Saturday, 13 August 2016


As pro-democracy groups and ordinary citizens ramp up pressure on President Robert Mugabe to right the stuttering economy, rural-based teachers have announced they will hold a staggering 200km march next week to register their displeasure with the nonagenarian’s failed 36-year leadership.

The 10-day march — organised by the Rural Teachers Union of Zimbabwe (RTUZ) — will start on Monday from Maramba Pfungwe in Murewa to Harare.

This comes as radical pressure group — Tajamuka/Sesjikile - spreads its wings into the rural areas which have been traditionally the heartland of both Mugabe and Zanu PF.
Mugabe is facing rising public anger over his policies which critics say are responsible for causing the suffering by ordinary citizens.

RTUZ said the teachers will also protest against poor salaries and government failure to improve rural education facilities.

“We call upon all teachers and parents based in the areas to join us and march for the betterment of rural education,” the union said.
The RTUZ is also demanding a monthly pay adjustment of between $700 and $800, a 100 percent increase of teachers’ rural allowances as well as restoration of maternity leave for those on probation.

Over and above that, the union also demands infrastructural development in rural schools and communities as well as an end to all forms of violence against rural teachers and dissolution of the government if its demands are not met.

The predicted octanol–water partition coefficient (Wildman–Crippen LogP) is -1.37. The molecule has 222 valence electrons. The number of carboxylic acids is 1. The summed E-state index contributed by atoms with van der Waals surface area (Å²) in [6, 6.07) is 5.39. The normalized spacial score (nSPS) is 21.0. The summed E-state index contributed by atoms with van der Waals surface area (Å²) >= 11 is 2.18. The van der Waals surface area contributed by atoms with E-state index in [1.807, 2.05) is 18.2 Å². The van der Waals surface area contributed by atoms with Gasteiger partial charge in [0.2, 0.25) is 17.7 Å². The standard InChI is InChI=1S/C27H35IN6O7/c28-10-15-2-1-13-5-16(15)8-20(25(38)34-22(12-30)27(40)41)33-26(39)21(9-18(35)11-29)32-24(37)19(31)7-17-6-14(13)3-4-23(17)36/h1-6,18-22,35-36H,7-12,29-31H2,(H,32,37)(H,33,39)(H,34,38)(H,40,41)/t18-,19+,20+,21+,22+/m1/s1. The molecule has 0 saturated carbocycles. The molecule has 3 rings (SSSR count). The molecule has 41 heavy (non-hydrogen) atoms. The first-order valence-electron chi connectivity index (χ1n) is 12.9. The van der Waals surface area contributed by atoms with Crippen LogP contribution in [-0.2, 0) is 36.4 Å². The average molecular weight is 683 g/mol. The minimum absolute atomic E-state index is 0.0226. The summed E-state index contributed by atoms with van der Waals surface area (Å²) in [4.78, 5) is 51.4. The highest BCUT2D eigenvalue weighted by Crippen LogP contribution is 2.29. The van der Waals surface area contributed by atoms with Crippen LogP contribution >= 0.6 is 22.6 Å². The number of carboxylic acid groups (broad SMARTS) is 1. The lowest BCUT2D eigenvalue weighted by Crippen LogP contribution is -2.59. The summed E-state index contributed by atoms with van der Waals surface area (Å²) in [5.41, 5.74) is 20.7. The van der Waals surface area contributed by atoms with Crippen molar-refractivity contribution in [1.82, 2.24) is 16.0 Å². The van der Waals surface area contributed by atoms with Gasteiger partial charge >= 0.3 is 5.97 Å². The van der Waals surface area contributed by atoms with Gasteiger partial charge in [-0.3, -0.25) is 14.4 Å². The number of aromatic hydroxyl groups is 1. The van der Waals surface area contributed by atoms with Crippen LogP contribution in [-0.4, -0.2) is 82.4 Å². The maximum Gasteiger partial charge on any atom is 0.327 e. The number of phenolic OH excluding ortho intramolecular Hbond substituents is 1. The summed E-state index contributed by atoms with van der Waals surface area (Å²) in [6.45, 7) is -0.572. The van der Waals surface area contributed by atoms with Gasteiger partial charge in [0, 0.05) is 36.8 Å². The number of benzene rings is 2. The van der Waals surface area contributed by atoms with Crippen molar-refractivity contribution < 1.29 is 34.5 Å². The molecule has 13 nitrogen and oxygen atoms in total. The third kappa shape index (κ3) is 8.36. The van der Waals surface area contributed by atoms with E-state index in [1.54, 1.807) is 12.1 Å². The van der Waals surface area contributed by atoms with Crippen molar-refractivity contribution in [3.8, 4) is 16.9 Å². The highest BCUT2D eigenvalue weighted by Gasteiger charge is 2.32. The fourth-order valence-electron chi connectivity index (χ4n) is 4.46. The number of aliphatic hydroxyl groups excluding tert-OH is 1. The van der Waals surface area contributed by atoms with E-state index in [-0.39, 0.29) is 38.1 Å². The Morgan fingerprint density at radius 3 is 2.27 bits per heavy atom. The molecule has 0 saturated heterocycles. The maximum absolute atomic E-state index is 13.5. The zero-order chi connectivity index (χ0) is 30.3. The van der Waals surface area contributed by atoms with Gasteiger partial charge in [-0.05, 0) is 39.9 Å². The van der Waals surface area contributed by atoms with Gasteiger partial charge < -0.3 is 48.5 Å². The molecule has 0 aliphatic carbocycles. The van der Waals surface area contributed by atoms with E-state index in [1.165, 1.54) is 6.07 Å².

RTUZ president, Obert Masaraure, also told the Daily News that the organisation will petition the ministry of Education over their demands.

This comes as anti-Mugabe protestors, Tajamuka/Sesjikile; last week said they are spreading their campaign against the 92-year-old leader’s misrule to the rural areas.
The pressure group’s spokesperson, Promise Mkwananzi, told the Daily News that they were now targeting the rural constituencies after satisfaction that urban Zimbabweans were now on board.

“We are done with mobilising the urban constituencies ...we are, through our affiliate organisations, targeting our rural counterparts so that we will confront government with one voice,” he said.

The rural constituencies have been the fulcrum of Mugabe’s 36-year-old reign, with opposition parties finding it difficult to make headway in the areas.
Mugabe, in power since independence, is facing the biggest challenge to his long and uninterrupted rule.

His government is struggling to pay civil servants on time as the economy continues to die leading to reduced revenues which have been hit by company closures and job losses.
Last month, civil servants went on strike over delayed salaries while thousands of workers stayed away from work as they heeded a call to stage a general strike by clergyman Evan Mawarire and Tajamuka/Sesjikile.

Mugabe is blaming sanctions and western governments for the current wave of protests. daily news


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